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The Federal Reserve let us down again, Jim Cramer announced to his Mad Money viewers Wednesday. That means there's more pain ahead for stocks and investors need to remain cautious and keep their cash on the sidelines.

Cramer said the Fed needed to take the possibility of a March rate hike off the table. By not doing so, the central bank made things much worse for stocks, as uncertainty will continue percolating through the markets.

Cramer then returned to his "checklist for finding a bottom" to see if there's anything positive investors could use to counter the Fed.

The political uncertainty has not gotten better, nor have things in China where the Shanghai markets have closed well below the key 3,000 level. Cramer said there are also no bottoms forming for commodities or oil, and the strong U.S. dollar continues to weigh on stocks.

The geopolitical tensions with North Korea appear to have died down somewhat, so that may be seen as a positive. Beyond that, the markets have seen no real leadership nor sizable merger activity.

All in all, Cramer said there are still far too many unchecked boxes on his list. That's why investors will need to remain vigilant.

Executive Decision: David Demshur

For his "Executive Decision" segment, Cramer spoke with David Demshur, chairman and CEO of Core Labs (CLB) , the high-tech oil services company that has seen its shares decline 60% from its all-time highs two years ago.

Demshur said Core Labs' mission remains the same, helping customers produce more oil and gas from every well. He said because of Core Labs, the amount of drilling activity in the U.S. can decline with the output remaining the same.

When asked about the current oil glut, Demshur predicts supply and demand for oil to balance out in the second half of 2016. He said every well depletes over time, and this year the global depletion rate is forecast at about 2.6 million barrels a day. That means 2.6 million barrels of new capacity must be brought online just to break even.

Add that number to the projected increase in demand of 1.2 million barrels a day, and it's easy to see how the current oversupply will soon dry up.

When asked whether oil could plummet as it did in 1986, Demshur said not to worry. Back then, he noted, there was 10 to 12 million barrels a day of spare capacity. Today there's only about one million.

Own Apple, Don't Trade It

How do you value a company that's like no other? That was Cramer's question as he dove into the latest earnings from Apple (AAPL) , a stock he owns for his charitable trust, Action Alerts PLUS.

Cramer said Apple is the greatest wealth creator of our generation, and the company now has one billion active devices around the globe. Yet, four times every year the analysts struggle to value Apple.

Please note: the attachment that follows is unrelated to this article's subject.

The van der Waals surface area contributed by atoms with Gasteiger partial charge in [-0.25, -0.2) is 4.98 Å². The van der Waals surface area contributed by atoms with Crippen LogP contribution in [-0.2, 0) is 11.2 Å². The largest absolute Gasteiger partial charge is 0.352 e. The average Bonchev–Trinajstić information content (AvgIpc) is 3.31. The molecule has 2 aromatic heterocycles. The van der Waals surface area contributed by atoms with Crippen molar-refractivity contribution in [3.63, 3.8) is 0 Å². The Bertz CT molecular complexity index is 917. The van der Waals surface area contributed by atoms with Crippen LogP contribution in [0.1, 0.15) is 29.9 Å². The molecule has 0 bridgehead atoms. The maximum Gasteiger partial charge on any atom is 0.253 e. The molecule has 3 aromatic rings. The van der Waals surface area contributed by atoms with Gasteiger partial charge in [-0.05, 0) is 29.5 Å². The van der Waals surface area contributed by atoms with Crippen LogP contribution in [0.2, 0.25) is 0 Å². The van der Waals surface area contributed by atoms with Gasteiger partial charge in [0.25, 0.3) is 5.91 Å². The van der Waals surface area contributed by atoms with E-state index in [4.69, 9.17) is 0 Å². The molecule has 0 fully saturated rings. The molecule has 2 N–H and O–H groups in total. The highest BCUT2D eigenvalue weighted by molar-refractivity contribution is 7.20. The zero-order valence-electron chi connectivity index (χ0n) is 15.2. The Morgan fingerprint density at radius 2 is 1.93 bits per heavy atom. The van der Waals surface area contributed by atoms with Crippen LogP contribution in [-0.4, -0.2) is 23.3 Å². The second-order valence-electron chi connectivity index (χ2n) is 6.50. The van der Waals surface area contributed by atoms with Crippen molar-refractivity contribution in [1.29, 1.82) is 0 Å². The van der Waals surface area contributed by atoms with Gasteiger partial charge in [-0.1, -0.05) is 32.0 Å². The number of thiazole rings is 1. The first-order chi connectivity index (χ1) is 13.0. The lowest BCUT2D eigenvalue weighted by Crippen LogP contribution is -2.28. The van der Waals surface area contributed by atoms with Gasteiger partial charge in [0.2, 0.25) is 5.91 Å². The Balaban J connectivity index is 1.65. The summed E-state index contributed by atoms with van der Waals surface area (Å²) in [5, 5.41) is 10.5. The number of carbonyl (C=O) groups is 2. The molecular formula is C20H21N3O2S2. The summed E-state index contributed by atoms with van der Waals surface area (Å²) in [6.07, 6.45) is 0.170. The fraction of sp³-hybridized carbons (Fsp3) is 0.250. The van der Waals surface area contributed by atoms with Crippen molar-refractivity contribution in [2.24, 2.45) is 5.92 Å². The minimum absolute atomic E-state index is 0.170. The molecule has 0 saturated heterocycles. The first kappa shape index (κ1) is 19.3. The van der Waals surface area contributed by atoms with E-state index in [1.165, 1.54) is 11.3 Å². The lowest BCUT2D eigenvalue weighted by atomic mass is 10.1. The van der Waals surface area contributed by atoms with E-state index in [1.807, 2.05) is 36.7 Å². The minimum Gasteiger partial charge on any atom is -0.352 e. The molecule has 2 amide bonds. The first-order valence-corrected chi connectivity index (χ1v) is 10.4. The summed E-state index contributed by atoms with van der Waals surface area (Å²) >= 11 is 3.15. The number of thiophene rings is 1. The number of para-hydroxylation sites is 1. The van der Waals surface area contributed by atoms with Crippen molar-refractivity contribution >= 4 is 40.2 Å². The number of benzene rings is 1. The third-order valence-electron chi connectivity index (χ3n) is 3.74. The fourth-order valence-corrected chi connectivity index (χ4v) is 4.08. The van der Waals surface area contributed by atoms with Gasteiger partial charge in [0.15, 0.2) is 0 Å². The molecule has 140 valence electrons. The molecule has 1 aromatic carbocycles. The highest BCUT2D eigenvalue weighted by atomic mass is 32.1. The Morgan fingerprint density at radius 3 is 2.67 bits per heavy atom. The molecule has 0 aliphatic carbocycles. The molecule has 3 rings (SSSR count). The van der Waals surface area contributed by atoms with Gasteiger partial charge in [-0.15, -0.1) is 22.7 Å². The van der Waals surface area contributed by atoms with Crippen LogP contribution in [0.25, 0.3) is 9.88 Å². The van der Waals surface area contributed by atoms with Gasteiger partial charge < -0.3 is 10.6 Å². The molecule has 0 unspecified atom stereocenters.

Now that Apple essentially owns the cell phone market, and that market appears to be softening for the first time, these traditional analysts are struggling to find another category to replace those lost revenue. But they're not finding any juggernauts in iPads, Apple TVs or Apple Watches.

Cramer said he can't blame these analysts. After all, they saw the declines in mainframes, mini computers and most recently PCs. Why wouldn't Apple and its cell phones follow the same pattern?

But Cramer said unlike your old PC, Apple products are loved like no other and have brand loyalty that's off the charts. Apple also has something else -- service revenue that were up 23% year over year.

Cramer said Apple can't be seen as just a hardware company because all those apps, music and movies being downloaded to Apple devices are translating into billions in revenue.

Services, Cramer concluded, will be the key metric to follow for Apple, which is why the stock is a bargain.

Executive Decision: Michael McGarry

In his second "Executive Decision" segment, Cramer checked in with Michael McGarry, president and CEO of PPG (PPG) , the chemicals and coatings maker with shares 20% off their high.

McGarry said he still sees room to grow in the auto market, with even China still having a little upside left. Meanwhile, in aerospace, McGarry said he was disappointed with the build rates in the fourth quarter but sees growth returning in the first quarter.

Looks at markets overseas, McGarry sees expanding sales in Mexico, where last quarter saw a 7% gain. He is also bullish on Europe, where PPG saw a 3% gain in the fourth quarter.

Given all of these positives, Cramer said PPG is a bargain at these "doom and gloom" prices.

Lightning Round

In the Lightning Round, Cramer was bullish on Cisco Systems (CSCO) and McDonald's (MCD) .

Cramer was bearish on Alcatel Lucent (ALU) , Sprint (S) , Abiomed (ABMD) , Dunkin Brands (DNKN) , Seaspan (SSW) and uniQure (QURE) .

No Huddle Offense

In his "No Huddle Offense" segment, Cramer pondered whether the jarring forecasts from Boeing (BA) signal a problem with Boeing or a problem with the entire aerospace cohort.

Cramer said perhaps the problem is indeed with Boeing, as United Technologies (UTX) reported strong sales of its next-generation engines while Alcoa (AA) saw strong demand for its aerospace aluminum.

Cramer said the fact remains that Boeing sells its planes in U.S. dollars, while rival Airbus  (EADSY) sells its planes in depressed euros. That means Airbus planes are on sale while Boeing's prices are increasing.

Cramer said to use the weakness in Boeing to buy Honeywell (HON) .

To watch replays of Cramer's video segments, visit the Mad Money page on CNBC.

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At the time of publication, Cramer's Action Alerts PLUS had a position in AAPL and CSCO.

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